On Friday, Russian President Vladimir Putin signed a bill that prohibits the use of digital utility rights (DPR) and digital financial assets (DFA) as a mode of payment in Russia, as reported by the Russian media outlet RBC.
The law will come into effect ten days post the notification in the government’s gazette.
In January, the Central Bank of Russia proposed an outright ban on cryptocurrencies for both payments and trading. Following the proposal, draft regulations in relation to crypto were submitted in February by the Finance Ministry to the government.
After long-running discussions, the now approved bill was first put forward to the State Duma – the lower house of the Russian Parliament – on June 7 by Anatoly Aksakov, the Chairman of the financial market committee.
Today’s law doesn’t go as far as putting a blanket ban on cryptocurrencies. It only forbids the use of crypto as a form of payment but allows investing and trading of cryptocurrencies such as Bitcoin and Ethereum.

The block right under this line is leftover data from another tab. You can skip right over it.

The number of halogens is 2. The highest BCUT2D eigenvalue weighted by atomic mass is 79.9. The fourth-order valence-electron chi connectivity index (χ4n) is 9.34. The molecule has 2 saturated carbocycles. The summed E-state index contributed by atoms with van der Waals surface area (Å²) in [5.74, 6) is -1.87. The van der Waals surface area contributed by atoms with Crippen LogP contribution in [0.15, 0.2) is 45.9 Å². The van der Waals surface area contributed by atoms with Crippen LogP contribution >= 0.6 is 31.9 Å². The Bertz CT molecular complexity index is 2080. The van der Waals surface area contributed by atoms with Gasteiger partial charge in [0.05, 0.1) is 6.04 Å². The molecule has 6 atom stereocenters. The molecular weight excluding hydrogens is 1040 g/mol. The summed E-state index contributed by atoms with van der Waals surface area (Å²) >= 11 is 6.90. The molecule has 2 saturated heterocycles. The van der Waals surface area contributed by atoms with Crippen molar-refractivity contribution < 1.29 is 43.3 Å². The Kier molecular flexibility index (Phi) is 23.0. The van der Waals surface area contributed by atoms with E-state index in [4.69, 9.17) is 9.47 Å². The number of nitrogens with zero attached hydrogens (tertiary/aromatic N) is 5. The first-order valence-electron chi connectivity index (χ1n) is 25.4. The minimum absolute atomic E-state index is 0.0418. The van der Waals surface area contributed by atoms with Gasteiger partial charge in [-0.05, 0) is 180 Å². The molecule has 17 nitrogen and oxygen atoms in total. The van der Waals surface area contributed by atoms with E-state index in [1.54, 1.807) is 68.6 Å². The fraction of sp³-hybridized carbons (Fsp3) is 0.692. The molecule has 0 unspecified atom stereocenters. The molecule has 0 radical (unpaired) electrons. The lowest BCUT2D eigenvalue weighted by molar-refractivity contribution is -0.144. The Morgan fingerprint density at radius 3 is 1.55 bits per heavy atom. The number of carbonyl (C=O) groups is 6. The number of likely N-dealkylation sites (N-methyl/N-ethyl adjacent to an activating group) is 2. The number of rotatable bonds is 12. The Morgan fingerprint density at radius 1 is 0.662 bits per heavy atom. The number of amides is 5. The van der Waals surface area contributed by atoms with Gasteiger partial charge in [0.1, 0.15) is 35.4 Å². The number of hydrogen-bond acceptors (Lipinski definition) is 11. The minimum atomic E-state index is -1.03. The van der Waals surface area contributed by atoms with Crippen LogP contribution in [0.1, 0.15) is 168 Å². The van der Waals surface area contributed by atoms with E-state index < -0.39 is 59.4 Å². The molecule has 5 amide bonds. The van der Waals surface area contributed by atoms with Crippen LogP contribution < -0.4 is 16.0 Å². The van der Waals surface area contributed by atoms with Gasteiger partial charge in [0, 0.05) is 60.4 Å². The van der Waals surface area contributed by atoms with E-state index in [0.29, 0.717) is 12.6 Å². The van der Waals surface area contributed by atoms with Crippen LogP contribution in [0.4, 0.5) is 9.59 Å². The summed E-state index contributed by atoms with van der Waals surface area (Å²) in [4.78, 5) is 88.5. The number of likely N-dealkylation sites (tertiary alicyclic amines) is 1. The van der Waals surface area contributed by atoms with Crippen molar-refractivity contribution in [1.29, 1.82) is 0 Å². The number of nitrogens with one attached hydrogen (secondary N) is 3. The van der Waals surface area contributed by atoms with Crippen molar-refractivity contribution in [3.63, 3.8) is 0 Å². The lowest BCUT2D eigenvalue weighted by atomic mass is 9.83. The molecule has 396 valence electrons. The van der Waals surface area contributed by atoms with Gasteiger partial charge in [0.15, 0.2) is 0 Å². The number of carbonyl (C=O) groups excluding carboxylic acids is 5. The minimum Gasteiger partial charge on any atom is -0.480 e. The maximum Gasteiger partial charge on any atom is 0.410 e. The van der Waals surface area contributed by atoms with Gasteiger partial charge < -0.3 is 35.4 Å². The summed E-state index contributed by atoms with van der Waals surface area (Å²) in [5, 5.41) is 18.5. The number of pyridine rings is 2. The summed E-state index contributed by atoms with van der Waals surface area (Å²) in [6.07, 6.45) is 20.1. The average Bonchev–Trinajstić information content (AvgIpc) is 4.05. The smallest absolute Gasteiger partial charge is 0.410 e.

The bill document published on the Russian parliament website as translated by Google Translate states:
“It is prohibited to transfer or accept digital financial assets as a consideration for transferred goods, performed works, rendered services, as well as in any other way that allows one to assume payment for goods (works, services) by a digital financial asset, except as otherwise provided by federal laws.”
Russia’s crypto policies have been in the spotlight since the war broke out in Ukraine. There have been rumours of Russia exploring ways to use alternate payment methods for foreign trade to avoid sanctions imposed by the west.
Yuri Chikhanchin, the head of Russian financial watchdog Rosfinmonitoring, had recently indicated the country’s desire to take advantage of crypto payments for international settlements.
He had said:
“If the supply chain is controlled, then this is quite acceptable.”
President Vladimir Putin is also a proponent of Russia’s participation in crypto mining. In January, he had articulated that there’s a “surplus of electricity and well-trained personnel available in the country,” which could act as a competitive advantage for Russia.